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Saving money on college, extreme edition

Many people who attend college will be saddled with large debts and unmarketable degrees. One Minnesota man, though has found one way around it: Load up on college classes while still in high school.

The Northfield News reports on one local resident who has earned a high school diploma and a college diploma in the same year. David Greer used Post Secondary Enrollment Options (PSEO) a program under which high-school students can take college classes free of charge. Greer also earned college credits through CLEP. 

School districts face incentives to not fully inform students about PSEO, as they lose some money whenever a student shifts enrollment from the district to the college. Colleges, for their part, have an incentive to tell high-school students about the financial savings — free money for college! — but have been prohibited by state law, in what some people call a gag rule. Why? Consider this: School districts are loathe to lose “their” money to colleges. (The district loses some money when a student enrolls at a college.) It appears that the gag rule was removed during this last legislative session. That’s a boost for students. Arguably, it’s a good thing for taxpayers, too. I haven’t seen a financial analysis of this, but I suspect that it’s a case of money being diverted from one institution (high school) to another (college), with minimal increase in exposure for the taxpayer. If it helps students complete college without more debt, so much the better.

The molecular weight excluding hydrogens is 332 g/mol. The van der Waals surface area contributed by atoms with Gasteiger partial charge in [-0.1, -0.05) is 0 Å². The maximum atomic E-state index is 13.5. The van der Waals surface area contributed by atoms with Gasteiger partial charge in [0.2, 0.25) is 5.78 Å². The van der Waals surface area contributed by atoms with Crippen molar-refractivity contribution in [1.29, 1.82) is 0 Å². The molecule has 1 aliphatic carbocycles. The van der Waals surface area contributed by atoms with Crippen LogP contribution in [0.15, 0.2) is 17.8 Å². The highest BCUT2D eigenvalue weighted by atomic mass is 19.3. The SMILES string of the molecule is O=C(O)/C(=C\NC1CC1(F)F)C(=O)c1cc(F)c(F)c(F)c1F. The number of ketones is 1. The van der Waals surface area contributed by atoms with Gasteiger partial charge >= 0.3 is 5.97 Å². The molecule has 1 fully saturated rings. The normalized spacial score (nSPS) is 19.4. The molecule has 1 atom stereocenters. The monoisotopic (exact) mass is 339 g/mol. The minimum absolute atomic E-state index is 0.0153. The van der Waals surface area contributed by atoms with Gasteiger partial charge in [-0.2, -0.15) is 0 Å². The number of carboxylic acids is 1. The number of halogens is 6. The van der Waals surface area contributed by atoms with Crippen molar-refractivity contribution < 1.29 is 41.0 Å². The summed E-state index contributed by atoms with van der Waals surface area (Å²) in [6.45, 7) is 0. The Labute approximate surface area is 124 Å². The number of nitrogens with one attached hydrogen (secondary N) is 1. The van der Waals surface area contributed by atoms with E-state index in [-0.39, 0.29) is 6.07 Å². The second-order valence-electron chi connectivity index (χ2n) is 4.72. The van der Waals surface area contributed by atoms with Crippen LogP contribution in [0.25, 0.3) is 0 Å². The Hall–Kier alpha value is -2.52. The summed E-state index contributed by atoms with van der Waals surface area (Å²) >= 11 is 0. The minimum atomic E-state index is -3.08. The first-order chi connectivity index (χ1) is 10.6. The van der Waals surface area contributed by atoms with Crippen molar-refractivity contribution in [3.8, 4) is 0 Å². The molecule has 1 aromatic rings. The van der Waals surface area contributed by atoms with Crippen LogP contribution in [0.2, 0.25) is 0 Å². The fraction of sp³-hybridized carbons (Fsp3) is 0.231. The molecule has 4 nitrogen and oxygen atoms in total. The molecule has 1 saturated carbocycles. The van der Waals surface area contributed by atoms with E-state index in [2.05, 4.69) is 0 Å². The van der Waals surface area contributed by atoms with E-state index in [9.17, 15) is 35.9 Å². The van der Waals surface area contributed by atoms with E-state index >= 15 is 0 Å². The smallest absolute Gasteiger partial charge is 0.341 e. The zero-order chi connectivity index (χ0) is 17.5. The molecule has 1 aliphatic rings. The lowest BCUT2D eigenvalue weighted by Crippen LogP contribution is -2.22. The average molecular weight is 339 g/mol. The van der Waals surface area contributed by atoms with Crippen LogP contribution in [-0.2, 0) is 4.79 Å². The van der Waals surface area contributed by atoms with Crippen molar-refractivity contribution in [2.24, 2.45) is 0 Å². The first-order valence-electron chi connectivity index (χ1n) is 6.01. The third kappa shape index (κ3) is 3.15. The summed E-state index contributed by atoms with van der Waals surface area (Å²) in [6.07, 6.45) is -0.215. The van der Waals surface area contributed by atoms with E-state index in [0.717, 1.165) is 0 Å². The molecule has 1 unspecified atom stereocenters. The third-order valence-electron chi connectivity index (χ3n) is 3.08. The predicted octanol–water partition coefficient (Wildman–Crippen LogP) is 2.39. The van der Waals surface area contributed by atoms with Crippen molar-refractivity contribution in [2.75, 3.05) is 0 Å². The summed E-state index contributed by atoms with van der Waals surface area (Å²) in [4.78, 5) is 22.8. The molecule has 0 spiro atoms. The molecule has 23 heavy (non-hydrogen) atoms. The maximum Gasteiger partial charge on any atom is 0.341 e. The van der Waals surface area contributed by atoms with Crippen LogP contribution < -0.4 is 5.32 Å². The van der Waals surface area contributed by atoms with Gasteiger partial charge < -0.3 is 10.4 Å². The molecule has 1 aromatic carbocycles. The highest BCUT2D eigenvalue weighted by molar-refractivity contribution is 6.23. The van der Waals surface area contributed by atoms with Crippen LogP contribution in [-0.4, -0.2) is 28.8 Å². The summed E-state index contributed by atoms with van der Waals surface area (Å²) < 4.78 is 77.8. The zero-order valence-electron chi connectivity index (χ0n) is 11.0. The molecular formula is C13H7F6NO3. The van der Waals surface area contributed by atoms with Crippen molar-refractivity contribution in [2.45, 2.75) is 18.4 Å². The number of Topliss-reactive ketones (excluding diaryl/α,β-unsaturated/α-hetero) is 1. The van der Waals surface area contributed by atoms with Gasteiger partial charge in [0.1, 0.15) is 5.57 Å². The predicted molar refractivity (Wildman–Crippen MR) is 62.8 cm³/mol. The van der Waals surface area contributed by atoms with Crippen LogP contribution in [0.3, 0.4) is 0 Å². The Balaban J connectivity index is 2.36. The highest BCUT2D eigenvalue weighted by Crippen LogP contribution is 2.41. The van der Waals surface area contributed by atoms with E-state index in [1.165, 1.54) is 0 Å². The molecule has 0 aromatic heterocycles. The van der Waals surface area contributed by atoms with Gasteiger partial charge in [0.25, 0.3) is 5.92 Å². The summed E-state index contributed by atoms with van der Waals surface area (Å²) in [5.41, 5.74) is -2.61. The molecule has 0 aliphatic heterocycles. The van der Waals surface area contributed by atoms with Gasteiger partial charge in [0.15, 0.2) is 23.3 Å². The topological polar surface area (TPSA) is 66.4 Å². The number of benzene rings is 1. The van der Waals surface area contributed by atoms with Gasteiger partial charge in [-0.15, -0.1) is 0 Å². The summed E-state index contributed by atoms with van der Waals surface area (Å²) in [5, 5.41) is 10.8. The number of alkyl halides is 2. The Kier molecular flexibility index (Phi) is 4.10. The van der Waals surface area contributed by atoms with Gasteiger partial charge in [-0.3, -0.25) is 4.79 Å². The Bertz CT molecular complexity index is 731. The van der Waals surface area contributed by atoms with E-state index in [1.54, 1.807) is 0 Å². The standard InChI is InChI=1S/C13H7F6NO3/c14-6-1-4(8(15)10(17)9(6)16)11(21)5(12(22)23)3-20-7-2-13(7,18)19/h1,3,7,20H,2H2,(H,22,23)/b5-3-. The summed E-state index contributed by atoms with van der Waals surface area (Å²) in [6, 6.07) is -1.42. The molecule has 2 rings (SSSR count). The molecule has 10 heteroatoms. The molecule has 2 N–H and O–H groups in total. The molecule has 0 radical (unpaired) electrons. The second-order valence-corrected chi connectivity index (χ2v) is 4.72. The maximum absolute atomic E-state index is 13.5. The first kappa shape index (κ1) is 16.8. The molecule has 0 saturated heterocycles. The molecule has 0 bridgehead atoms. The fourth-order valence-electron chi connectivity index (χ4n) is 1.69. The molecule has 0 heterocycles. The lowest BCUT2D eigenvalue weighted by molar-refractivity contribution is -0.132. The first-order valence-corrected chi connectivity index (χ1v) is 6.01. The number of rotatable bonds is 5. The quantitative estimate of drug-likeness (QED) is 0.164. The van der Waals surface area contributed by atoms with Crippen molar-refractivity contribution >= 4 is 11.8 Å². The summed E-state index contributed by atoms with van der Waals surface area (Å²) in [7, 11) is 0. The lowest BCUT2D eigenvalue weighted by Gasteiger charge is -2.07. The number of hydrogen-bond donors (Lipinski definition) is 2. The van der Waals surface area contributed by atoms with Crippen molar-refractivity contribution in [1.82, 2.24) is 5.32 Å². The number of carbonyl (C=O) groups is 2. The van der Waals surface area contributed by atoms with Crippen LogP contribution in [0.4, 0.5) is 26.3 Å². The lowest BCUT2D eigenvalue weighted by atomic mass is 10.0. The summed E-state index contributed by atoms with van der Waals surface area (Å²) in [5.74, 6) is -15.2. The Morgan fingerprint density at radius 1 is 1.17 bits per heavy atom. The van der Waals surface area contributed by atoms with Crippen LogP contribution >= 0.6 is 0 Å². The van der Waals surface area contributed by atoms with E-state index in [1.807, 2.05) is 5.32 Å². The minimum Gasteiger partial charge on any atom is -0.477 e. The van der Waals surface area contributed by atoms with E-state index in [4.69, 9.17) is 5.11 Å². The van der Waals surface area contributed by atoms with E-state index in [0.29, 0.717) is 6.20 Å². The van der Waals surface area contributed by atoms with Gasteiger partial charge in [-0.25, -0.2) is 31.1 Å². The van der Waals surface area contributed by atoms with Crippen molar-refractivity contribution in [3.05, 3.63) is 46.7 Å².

Oh yes, there’s something else that should be mentioned about this story: Greer has been homeschooled, which means that for much of his schooling he drew nothing from the public fisc at all. In other words, homeschooling benefits the public treasury.